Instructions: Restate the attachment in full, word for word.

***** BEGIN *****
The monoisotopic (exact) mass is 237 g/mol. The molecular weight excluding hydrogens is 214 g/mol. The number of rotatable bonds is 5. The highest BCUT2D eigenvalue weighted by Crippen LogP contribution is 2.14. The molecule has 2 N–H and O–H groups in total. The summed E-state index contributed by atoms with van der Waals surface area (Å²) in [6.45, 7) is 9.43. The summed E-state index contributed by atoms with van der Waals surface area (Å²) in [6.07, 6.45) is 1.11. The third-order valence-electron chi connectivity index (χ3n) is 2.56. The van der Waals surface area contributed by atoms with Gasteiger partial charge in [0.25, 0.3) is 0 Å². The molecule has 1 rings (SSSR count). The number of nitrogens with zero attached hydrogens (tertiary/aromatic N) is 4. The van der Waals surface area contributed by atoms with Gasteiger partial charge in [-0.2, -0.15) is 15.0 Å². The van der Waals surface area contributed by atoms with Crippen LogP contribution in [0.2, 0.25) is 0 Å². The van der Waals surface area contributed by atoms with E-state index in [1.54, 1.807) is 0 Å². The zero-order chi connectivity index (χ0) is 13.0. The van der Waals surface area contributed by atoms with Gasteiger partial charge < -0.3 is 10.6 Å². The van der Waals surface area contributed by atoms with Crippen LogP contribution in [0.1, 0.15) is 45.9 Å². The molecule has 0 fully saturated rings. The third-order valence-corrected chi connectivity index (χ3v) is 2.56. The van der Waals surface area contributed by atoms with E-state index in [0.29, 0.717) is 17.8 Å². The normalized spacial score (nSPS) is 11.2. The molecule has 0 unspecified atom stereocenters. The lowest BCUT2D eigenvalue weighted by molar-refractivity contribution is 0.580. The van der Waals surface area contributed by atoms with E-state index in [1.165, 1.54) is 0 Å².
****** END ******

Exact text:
The monoisotopic (exact) mass is 237 g/mol. The molecular weight excluding hydrogens is 214 g/mol. The number of rotatable bonds is 5. The highest BCUT2D eigenvalue weighted by Crippen LogP contribution is 2.14. The molecule has 2 N–H and O–H groups in total. The summed E-state index contributed by atoms with van der Waals surface area (Å²) in [6.45, 7) is 9.43. The summed E-state index contributed by atoms with van der Waals surface area (Å²) in [6.07, 6.45) is 1.11. The third-order valence-electron chi connectivity index (χ3n) is 2.56. The van der Waals surface area contributed by atoms with Gasteiger partial charge in [0.25, 0.3) is 0 Å². The molecule has 1 rings (SSSR count). The number of nitrogens with zero attached hydrogens (tertiary/aromatic N) is 4. The van der Waals surface area contributed by atoms with Gasteiger partial charge in [-0.2, -0.15) is 15.0 Å². The van der Waals surface area contributed by atoms with Crippen LogP contribution in [0.2, 0.25) is 0 Å². The van der Waals surface area contributed by atoms with E-state index in [1.54, 1.807) is 0 Å². The zero-order chi connectivity index (χ0) is 13.0. The van der Waals surface area contributed by atoms with Gasteiger partial charge < -0.3 is 10.6 Å². The van der Waals surface area contributed by atoms with Crippen LogP contribution in [0.1, 0.15) is 45.9 Å². The molecule has 0 fully saturated rings. The third-order valence-corrected chi connectivity index (χ3v) is 2.56. The van der Waals surface area contributed by atoms with E-state index in [0.29, 0.717) is 17.8 Å². The normalized spacial score (nSPS) is 11.2. The molecule has 0 unspecified atom stereocenters. The lowest BCUT2D eigenvalue weighted by molar-refractivity contribution is 0.580. The van der Waals surface area contributed by atoms with E-state index in [1.165, 1.54) is 0 Å².